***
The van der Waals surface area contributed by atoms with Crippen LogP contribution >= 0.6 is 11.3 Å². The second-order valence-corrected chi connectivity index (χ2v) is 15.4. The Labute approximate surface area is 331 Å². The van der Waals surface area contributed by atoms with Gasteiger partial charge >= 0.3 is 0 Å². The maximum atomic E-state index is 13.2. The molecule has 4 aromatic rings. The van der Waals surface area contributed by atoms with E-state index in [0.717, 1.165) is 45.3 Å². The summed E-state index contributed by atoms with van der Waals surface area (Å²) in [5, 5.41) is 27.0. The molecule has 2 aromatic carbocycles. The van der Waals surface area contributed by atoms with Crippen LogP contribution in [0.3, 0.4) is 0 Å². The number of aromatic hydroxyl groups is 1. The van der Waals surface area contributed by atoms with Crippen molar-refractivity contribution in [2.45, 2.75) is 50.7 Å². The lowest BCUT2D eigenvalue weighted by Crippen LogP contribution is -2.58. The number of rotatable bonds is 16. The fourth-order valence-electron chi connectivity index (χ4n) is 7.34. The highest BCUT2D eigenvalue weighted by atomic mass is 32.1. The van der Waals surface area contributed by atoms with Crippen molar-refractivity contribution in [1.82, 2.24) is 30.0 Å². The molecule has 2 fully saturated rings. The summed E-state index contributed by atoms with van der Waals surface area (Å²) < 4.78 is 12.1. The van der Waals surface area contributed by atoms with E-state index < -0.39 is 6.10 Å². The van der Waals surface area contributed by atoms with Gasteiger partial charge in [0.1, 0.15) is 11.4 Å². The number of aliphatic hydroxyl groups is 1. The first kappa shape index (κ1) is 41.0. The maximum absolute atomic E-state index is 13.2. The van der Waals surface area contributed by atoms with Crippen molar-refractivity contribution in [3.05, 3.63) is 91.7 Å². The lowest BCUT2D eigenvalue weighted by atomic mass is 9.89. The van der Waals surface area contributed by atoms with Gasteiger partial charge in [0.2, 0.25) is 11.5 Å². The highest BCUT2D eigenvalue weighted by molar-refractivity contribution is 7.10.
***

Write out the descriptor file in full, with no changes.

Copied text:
The van der Waals surface area contributed by atoms with Crippen LogP contribution >= 0.6 is 11.3 Å². The second-order valence-corrected chi connectivity index (χ2v) is 15.4. The Labute approximate surface area is 331 Å². The van der Waals surface area contributed by atoms with Gasteiger partial charge >= 0.3 is 0 Å². The maximum atomic E-state index is 13.2. The molecule has 4 aromatic rings. The van der Waals surface area contributed by atoms with E-state index in [0.717, 1.165) is 45.3 Å². The summed E-state index contributed by atoms with van der Waals surface area (Å²) in [5, 5.41) is 27.0. The molecule has 2 aromatic carbocycles. The van der Waals surface area contributed by atoms with Crippen LogP contribution in [0.3, 0.4) is 0 Å². The number of aromatic hydroxyl groups is 1. The van der Waals surface area contributed by atoms with Crippen molar-refractivity contribution in [2.45, 2.75) is 50.7 Å². The lowest BCUT2D eigenvalue weighted by Crippen LogP contribution is -2.58. The number of rotatable bonds is 16. The fourth-order valence-electron chi connectivity index (χ4n) is 7.34. The highest BCUT2D eigenvalue weighted by atomic mass is 32.1. The van der Waals surface area contributed by atoms with Crippen molar-refractivity contribution in [1.82, 2.24) is 30.0 Å². The molecule has 2 fully saturated rings. The summed E-state index contributed by atoms with van der Waals surface area (Å²) < 4.78 is 12.1. The van der Waals surface area contributed by atoms with E-state index < -0.39 is 6.10 Å². The van der Waals surface area contributed by atoms with Gasteiger partial charge in [0.1, 0.15) is 11.4 Å². The number of aliphatic hydroxyl groups is 1. The first kappa shape index (κ1) is 41.0. The maximum absolute atomic E-state index is 13.2. The van der Waals surface area contributed by atoms with Crippen molar-refractivity contribution in [3.05, 3.63) is 91.7 Å². The lowest BCUT2D eigenvalue weighted by atomic mass is 9.89. The van der Waals surface area contributed by atoms with Gasteiger partial charge in [0.2, 0.25) is 11.5 Å². The highest BCUT2D eigenvalue weighted by molar-refractivity contribution is 7.10.